The youth work sector works with young people outside, yet alongside, the formal education sector. Section 3 of the Youth Work Act 2001 defines youth work as:

‘a planned programme of education designed for the purpose of aiding and enhancing the personal and social development of young persons through their voluntary participation, and which is complementary to their formal, academic or vocational education and training; and provided primarily by voluntary youth work services’.

 

 

Supporting non-formal learning initiatives focusing on social and civic competences

 

Foróige Youth Citizenship Programme

Foróige Youth Citizenship Programme is a youth development programme that promotes young people’s civic and social skills. Foróige is the largest youth organisation in Ireland, working with over 50,000 young people aged 10-18 every year through volunteer-led Clubs and staff-led Youth Projects. The aim of the programme is to enable young people to make a positive difference in their community by taking part in a citizenship project.

 

The programme involves young people researching the needs of their community, organising practical action in response, evaluating the effectiveness of their work and reflecting on what they’re learning along the way.

 

The programme has an explicit commitment to inclusion of young people who traditionally would not have entered the Citizenship Programme. For example, there has been a significant increase in entries from projects such as Garda (Police) Youth Diversion and Neighbourood Youth Projects in recent years. 

 

Garda Youth Diversion Projects are community based and supported youth development projects which seek to divert young people from becoming involved (or further involved) in anti-social or criminal behaviour. These projects facilitate personal development and promote civic responsibility.

 

 Neighbourhood Youth Projects (NYPs) are community based preventative adolescent projects for young people experiencing adversity

 

Foróige Youth Citizenship Awards

The Aldi Foróige Youth Citizenship Awards are open to all young people aged 10 - 18 involved in citizenship projects or activities in their youth clubs or groups. This includes young people involved in Foróige youth clubs or groups, other youth clubs or groups and Comhairle na nÓg (local child and youth councils).

 

The Awards Showcase gives young people the opportunity to display their citizenship projects/activities and gain recognition for the work they have done to help improve their communities. 

 

Quality assurance/quality guidelines for non-formal learning

The Foróige Youth Citizenship Programme is measured against indicators of good practice in youth civic engagement.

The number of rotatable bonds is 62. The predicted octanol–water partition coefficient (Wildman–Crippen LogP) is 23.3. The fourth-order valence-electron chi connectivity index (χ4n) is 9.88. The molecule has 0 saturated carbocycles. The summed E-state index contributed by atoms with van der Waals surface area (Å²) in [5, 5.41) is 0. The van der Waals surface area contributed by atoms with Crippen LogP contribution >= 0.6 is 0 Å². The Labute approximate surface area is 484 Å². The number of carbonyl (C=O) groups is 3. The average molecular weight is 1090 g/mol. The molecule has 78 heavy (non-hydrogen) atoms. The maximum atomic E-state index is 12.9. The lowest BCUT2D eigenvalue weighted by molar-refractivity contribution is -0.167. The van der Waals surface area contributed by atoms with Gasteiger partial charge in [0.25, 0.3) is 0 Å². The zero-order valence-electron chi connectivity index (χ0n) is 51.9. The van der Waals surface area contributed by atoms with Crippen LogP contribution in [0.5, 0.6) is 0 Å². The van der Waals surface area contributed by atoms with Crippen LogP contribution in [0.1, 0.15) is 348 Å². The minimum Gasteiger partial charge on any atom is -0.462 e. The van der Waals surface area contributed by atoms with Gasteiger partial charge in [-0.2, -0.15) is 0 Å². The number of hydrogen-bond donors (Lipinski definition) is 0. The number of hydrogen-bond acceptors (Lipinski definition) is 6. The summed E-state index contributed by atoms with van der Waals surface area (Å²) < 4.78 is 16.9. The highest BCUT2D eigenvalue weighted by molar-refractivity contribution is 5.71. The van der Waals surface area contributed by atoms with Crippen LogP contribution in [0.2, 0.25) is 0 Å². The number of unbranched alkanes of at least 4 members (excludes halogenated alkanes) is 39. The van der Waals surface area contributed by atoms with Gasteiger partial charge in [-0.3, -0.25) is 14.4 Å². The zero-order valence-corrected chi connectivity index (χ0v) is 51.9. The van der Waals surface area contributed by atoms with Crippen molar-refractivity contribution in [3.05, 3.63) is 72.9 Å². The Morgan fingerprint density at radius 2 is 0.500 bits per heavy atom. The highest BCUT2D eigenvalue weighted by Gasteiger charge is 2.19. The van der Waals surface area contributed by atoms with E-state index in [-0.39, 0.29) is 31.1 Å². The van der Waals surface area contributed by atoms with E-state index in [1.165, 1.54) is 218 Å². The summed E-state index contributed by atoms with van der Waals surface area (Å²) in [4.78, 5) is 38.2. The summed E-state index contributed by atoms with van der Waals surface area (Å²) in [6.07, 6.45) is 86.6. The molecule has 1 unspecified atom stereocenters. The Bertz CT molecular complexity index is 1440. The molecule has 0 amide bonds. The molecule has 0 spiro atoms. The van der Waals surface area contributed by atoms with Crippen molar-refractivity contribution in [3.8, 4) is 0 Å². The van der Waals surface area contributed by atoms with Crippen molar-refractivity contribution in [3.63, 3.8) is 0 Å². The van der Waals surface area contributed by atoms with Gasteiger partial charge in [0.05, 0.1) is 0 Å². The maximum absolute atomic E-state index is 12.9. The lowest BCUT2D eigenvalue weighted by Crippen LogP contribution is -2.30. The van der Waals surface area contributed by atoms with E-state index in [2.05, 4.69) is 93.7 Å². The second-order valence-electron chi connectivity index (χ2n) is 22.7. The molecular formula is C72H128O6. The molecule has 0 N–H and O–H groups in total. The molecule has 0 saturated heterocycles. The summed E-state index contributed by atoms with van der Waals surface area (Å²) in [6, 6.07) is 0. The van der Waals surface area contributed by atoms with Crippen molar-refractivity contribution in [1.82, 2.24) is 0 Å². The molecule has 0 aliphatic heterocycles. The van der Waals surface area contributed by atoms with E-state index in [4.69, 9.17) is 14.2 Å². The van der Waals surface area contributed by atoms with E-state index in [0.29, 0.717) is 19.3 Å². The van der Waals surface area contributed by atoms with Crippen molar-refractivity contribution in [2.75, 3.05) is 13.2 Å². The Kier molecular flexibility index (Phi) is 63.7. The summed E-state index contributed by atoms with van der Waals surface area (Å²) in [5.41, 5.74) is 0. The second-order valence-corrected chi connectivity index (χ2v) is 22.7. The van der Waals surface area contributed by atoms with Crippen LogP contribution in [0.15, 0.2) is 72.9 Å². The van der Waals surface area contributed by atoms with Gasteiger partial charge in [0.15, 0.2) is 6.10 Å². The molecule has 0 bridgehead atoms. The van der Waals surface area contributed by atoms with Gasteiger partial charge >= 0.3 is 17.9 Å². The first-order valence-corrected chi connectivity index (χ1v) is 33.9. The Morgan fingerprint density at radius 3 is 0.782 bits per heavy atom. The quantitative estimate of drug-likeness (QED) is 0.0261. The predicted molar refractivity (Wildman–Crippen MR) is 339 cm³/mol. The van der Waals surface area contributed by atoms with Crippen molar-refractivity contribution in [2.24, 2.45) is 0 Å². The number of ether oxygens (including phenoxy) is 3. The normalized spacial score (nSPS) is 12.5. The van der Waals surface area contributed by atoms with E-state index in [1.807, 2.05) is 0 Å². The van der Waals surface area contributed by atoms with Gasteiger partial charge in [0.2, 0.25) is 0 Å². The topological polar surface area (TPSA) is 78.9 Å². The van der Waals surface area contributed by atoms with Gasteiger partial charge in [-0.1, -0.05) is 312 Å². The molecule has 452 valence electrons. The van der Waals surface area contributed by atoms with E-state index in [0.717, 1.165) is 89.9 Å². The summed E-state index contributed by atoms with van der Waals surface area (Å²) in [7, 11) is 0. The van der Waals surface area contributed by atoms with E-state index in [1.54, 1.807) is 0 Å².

These indicators include:

  • Organised efforts are required to promote youth civic engagement and encourage young people to see that they can make a difference (Stoneman, 2002)
  • Facilitate young people to input into what citizenship means rather than telling them what ‘good citizenship’ is
  • Programmes should be action-orientated, providing real opportunities for young people to engage in civic action (Zaff et al, 2003)
  • Promote skills development and reflection (Zaff et al, 2003)
  • Provide clarity regarding the degree of youth ownership, avoid ‘adultism’ (Millbourne, 2009)
  • Promote adult-youth partnerships
  • Have structured guidelines to encourage project completion (Finlay et al, 2010)
  • Encourage exposure to diverse social networks
  • Encourage participation of young people who traditionally may not be involved in civic activities (Finlay et al, 2010)

 

An evaluation report on the Foróige Youth Citizenship Programme was published in 2012:

 

The National Quality Standards Framework (NQSF) is the quality assurance framework for non-formal learning in Ireland. The aim of the National Quality Standards Framework (NQSF) is to ensure that youth work organisations provide quality services to young people.

 

Educators' support

Our Voices Our Schools

Our Voices Our Schools is a resource for schools to support listening to and involving young people in decision making about matters that affect them in school. Our Voices Our Schools is the outcome of a decision made by Comhairle na nÓg National Executive 2016 – 17 to focus specifically on equality in the school setting. It includes resources for teachers and students to help young people have their voices heard in schools. Our Voices Our Schools is supported by the Department of Children, Equality, Disability, Integration and Youth.

 

Politics and Society

Politics and Society curriculum specification is available online to teachers. There are also Politics and Society support materials for teachers.

 

Foróige Youth Citizenship Programme

Foróige Youth Citizenship Programme has a Briefing Paper for youth workers. Foróige Youth Citizenship Programme has a ‘Citizenship Programme Manual’ used to train staff and volunteers which was developed by the Foróige Best Practice Unit  is not available online.